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Suncorp shareholders need to be in it for the long run

It’s been a rocky road for Suncorp (ASX: SUN) in the past 12 months. Although the company has had no mass floods, fires or cyclones to deal with, it is still clambering to its feet after the GFC — something investors may have forgotten.

No stock is a buy at any price and investors who took advantage of Suncorp’s low price 12 months ago have been rewarded with 40% capital gains and dividends. However at current prices, investors may be a little worried, and justifiably so.

With a P/E of 26 investors may feel they have run up the share price to unsustainable levels and the next 12 months will require deep pockets. Perhaps it will, perhaps it won’t. Short-term fluctuations are as much about luck as they are about investing.

The group’s recent financial update took its toll on the share price and may have caught some investors off guard. Since the GFC management has been relentlessly focusing on paying down its ‘bad bank’ loans, which consisted of commercial property loans to developers in Queensland. This year management has rid the company of the debt by taking a long-term view to sustainability, something shareholders should be happy about.

Although the company’s recent rise in share price was well-deserved, shareholders looking to make a quick buck might end up holding the shares for longer than expected. Since their updated guidance last week, the share price is slightly lower and it could remain there until the full-year report is released on August 21.

Loyal Suncorp shareholders have not only been well rewarded with higher share prices, they are now likely to receive a special dividend — something that, according Chairman Ziggy Switkowski, was very “pleasing”. This will take the full-year dividend to 75 cents.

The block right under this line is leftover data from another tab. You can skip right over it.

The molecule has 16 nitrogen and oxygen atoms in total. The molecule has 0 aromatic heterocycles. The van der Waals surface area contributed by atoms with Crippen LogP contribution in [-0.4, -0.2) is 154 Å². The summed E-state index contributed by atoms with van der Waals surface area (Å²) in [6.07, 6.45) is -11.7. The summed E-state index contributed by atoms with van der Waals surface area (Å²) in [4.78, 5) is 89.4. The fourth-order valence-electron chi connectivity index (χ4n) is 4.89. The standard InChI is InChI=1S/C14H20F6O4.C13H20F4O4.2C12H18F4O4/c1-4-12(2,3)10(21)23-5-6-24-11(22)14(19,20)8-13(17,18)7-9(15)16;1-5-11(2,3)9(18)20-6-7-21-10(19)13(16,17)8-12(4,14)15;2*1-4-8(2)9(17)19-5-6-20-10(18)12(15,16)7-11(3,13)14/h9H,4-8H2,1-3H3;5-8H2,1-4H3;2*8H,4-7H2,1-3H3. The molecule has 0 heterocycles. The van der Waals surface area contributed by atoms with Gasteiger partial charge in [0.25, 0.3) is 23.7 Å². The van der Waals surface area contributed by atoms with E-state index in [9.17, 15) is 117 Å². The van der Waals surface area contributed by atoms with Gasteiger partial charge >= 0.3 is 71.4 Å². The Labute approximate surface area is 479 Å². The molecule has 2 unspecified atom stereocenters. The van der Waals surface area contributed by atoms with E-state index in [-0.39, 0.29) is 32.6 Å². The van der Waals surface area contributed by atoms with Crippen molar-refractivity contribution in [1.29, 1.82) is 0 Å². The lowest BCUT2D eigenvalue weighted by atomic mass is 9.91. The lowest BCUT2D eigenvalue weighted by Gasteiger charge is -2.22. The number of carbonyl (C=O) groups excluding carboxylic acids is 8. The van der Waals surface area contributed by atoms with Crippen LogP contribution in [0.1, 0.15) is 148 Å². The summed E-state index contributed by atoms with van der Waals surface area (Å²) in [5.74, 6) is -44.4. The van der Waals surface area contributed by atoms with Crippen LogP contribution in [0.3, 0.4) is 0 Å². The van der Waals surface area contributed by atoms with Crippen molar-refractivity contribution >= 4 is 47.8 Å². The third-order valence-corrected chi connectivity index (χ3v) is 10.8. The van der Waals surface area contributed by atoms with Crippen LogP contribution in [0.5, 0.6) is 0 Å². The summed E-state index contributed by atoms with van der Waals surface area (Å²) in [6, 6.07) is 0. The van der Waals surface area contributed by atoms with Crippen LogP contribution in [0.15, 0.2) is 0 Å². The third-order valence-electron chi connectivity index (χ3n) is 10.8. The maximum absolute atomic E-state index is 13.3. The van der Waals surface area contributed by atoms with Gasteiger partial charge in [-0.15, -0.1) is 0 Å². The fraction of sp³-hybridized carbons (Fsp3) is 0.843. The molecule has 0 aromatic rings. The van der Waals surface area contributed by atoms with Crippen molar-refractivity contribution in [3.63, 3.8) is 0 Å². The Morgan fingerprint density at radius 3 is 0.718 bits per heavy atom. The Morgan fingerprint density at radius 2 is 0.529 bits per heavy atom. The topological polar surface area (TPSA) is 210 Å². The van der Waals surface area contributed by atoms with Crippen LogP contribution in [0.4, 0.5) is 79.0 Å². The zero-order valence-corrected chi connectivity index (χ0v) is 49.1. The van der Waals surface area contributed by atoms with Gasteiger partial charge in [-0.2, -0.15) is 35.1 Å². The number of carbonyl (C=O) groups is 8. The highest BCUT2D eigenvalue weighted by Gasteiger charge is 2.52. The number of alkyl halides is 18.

Shareholders in insurance stocks like Insurance Australia Group (ASX: IAG), QBE (ASX: QBE), Challenger (ASX: CGF) and Suncorp have done very well in the past 12 months thanks to healthy stock markets and a benign year of natural weather events which has resulted in fewer payouts and stronger balance sheets.

Foolish takeaway

Like any insurance company, Suncorp’s future is hinges on higher premiums, insurance margins and less payouts. The past year has served Suncorp and other insurers very well but knowing whether or not the next five years’ natural weather events and payout levels will be the same is anyone’s guess. Suncorp has made inroads to meet the challenges faced by the high risks associated with Queensland’s natural weather events and looks to ‘meet or beat’ an Insurance Trading Ratio of 12% — a key measure of profitability.

Suncorp will release its full-year results on August 21. In the meantime, discover The Motley Fool’s favourite income idea for 2013-2014 in our brand-new, FREE research report, including a full investment analysis! Simply click here for your FREE copy of “The Motley Fool’s Top Dividend Stock for 2013-2014.”

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Motley Fool contributor Owen Raszkiewicz owns shares in Challenger.  

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